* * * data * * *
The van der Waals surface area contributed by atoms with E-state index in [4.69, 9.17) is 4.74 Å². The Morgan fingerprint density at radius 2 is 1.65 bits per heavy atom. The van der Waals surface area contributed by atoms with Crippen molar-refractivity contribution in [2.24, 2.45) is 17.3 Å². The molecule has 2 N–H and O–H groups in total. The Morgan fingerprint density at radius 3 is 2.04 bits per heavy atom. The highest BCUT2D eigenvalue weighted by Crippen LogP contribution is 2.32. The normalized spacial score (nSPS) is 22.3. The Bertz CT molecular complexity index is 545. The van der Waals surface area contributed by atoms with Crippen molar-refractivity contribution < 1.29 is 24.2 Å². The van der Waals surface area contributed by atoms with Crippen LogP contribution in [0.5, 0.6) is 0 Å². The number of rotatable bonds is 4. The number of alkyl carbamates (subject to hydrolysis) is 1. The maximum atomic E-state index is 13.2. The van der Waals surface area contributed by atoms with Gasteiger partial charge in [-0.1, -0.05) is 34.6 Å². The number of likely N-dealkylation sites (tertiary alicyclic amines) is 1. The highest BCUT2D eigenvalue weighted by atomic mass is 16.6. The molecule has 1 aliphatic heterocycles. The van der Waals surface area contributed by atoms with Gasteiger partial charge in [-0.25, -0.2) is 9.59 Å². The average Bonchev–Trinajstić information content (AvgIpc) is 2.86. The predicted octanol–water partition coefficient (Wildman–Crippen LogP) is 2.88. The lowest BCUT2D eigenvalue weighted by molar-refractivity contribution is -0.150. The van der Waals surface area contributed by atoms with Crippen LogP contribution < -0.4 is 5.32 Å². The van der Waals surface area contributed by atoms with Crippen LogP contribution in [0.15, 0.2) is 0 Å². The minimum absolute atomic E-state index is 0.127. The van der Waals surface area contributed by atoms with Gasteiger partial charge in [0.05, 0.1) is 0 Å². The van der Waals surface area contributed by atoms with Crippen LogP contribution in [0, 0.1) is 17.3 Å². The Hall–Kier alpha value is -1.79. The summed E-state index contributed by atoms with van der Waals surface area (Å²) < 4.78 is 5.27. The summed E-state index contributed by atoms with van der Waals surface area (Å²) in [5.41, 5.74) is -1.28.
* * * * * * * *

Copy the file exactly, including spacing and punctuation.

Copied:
The van der Waals surface area contributed by atoms with E-state index in [4.69, 9.17) is 4.74 Å². The Morgan fingerprint density at radius 2 is 1.65 bits per heavy atom. The van der Waals surface area contributed by atoms with Crippen molar-refractivity contribution in [2.24, 2.45) is 17.3 Å². The molecule has 2 N–H and O–H groups in total. The Morgan fingerprint density at radius 3 is 2.04 bits per heavy atom. The highest BCUT2D eigenvalue weighted by Crippen LogP contribution is 2.32. The normalized spacial score (nSPS) is 22.3. The Bertz CT molecular complexity index is 545. The van der Waals surface area contributed by atoms with Crippen molar-refractivity contribution < 1.29 is 24.2 Å². The van der Waals surface area contributed by atoms with Crippen LogP contribution in [0.5, 0.6) is 0 Å². The number of rotatable bonds is 4. The number of alkyl carbamates (subject to hydrolysis) is 1. The maximum atomic E-state index is 13.2. The van der Waals surface area contributed by atoms with Gasteiger partial charge in [-0.1, -0.05) is 34.6 Å². The number of likely N-dealkylation sites (tertiary alicyclic amines) is 1. The highest BCUT2D eigenvalue weighted by atomic mass is 16.6. The molecule has 1 aliphatic heterocycles. The van der Waals surface area contributed by atoms with Gasteiger partial charge in [-0.25, -0.2) is 9.59 Å². The average Bonchev–Trinajstić information content (AvgIpc) is 2.86. The predicted octanol–water partition coefficient (Wildman–Crippen LogP) is 2.88. The lowest BCUT2D eigenvalue weighted by molar-refractivity contribution is -0.150. The van der Waals surface area contributed by atoms with Crippen LogP contribution < -0.4 is 5.32 Å². The van der Waals surface area contributed by atoms with Crippen LogP contribution in [0.15, 0.2) is 0 Å². The minimum absolute atomic E-state index is 0.127. The van der Waals surface area contributed by atoms with Gasteiger partial charge in [0.05, 0.1) is 0 Å². The van der Waals surface area contributed by atoms with Crippen LogP contribution in [0, 0.1) is 17.3 Å². The Hall–Kier alpha value is -1.79. The summed E-state index contributed by atoms with van der Waals surface area (Å²) < 4.78 is 5.27. The summed E-state index contributed by atoms with van der Waals surface area (Å²) in [5.41, 5.74) is -1.28.